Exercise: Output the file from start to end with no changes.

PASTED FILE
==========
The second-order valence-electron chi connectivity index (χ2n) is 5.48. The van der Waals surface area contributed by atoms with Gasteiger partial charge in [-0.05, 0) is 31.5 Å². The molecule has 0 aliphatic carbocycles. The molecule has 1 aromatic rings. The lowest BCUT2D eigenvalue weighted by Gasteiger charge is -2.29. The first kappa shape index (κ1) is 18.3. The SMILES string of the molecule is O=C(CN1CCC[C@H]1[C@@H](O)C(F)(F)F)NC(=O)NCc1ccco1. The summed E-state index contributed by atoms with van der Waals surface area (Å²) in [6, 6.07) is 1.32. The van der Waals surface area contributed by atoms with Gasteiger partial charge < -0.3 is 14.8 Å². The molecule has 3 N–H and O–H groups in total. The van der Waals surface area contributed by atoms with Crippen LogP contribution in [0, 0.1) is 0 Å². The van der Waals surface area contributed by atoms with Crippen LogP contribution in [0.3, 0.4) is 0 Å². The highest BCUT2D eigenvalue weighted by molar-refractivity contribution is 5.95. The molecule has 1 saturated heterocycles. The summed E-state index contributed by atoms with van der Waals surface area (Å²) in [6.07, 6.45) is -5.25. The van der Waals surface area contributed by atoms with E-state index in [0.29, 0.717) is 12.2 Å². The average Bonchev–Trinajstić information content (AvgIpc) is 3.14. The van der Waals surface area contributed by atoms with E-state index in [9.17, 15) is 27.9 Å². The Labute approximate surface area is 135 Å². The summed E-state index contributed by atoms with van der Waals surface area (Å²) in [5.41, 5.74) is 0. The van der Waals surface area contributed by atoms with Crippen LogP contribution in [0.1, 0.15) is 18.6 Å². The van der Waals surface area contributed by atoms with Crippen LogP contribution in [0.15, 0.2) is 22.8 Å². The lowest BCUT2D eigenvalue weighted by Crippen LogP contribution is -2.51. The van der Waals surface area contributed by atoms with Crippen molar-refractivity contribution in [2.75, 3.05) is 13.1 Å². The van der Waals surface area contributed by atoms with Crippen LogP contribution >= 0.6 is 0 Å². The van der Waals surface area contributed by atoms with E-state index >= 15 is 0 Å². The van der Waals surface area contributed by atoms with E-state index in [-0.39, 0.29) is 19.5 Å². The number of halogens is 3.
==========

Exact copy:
The second-order valence-electron chi connectivity index (χ2n) is 5.48. The van der Waals surface area contributed by atoms with Gasteiger partial charge in [-0.05, 0) is 31.5 Å². The molecule has 0 aliphatic carbocycles. The molecule has 1 aromatic rings. The lowest BCUT2D eigenvalue weighted by Gasteiger charge is -2.29. The first kappa shape index (κ1) is 18.3. The SMILES string of the molecule is O=C(CN1CCC[C@H]1[C@@H](O)C(F)(F)F)NC(=O)NCc1ccco1. The summed E-state index contributed by atoms with van der Waals surface area (Å²) in [6, 6.07) is 1.32. The van der Waals surface area contributed by atoms with Gasteiger partial charge < -0.3 is 14.8 Å². The molecule has 3 N–H and O–H groups in total. The van der Waals surface area contributed by atoms with Crippen LogP contribution in [0, 0.1) is 0 Å². The van der Waals surface area contributed by atoms with Crippen LogP contribution in [0.3, 0.4) is 0 Å². The highest BCUT2D eigenvalue weighted by molar-refractivity contribution is 5.95. The molecule has 1 saturated heterocycles. The summed E-state index contributed by atoms with van der Waals surface area (Å²) in [6.07, 6.45) is -5.25. The van der Waals surface area contributed by atoms with E-state index in [0.29, 0.717) is 12.2 Å². The average Bonchev–Trinajstić information content (AvgIpc) is 3.14. The van der Waals surface area contributed by atoms with E-state index in [9.17, 15) is 27.9 Å². The Labute approximate surface area is 135 Å². The summed E-state index contributed by atoms with van der Waals surface area (Å²) in [5.41, 5.74) is 0. The van der Waals surface area contributed by atoms with Crippen LogP contribution in [0.1, 0.15) is 18.6 Å². The van der Waals surface area contributed by atoms with Crippen LogP contribution in [0.15, 0.2) is 22.8 Å². The lowest BCUT2D eigenvalue weighted by Crippen LogP contribution is -2.51. The van der Waals surface area contributed by atoms with Crippen molar-refractivity contribution in [2.75, 3.05) is 13.1 Å². The van der Waals surface area contributed by atoms with Crippen LogP contribution >= 0.6 is 0 Å². The van der Waals surface area contributed by atoms with E-state index >= 15 is 0 Å². The van der Waals surface area contributed by atoms with E-state index in [-0.39, 0.29) is 19.5 Å². The number of halogens is 3.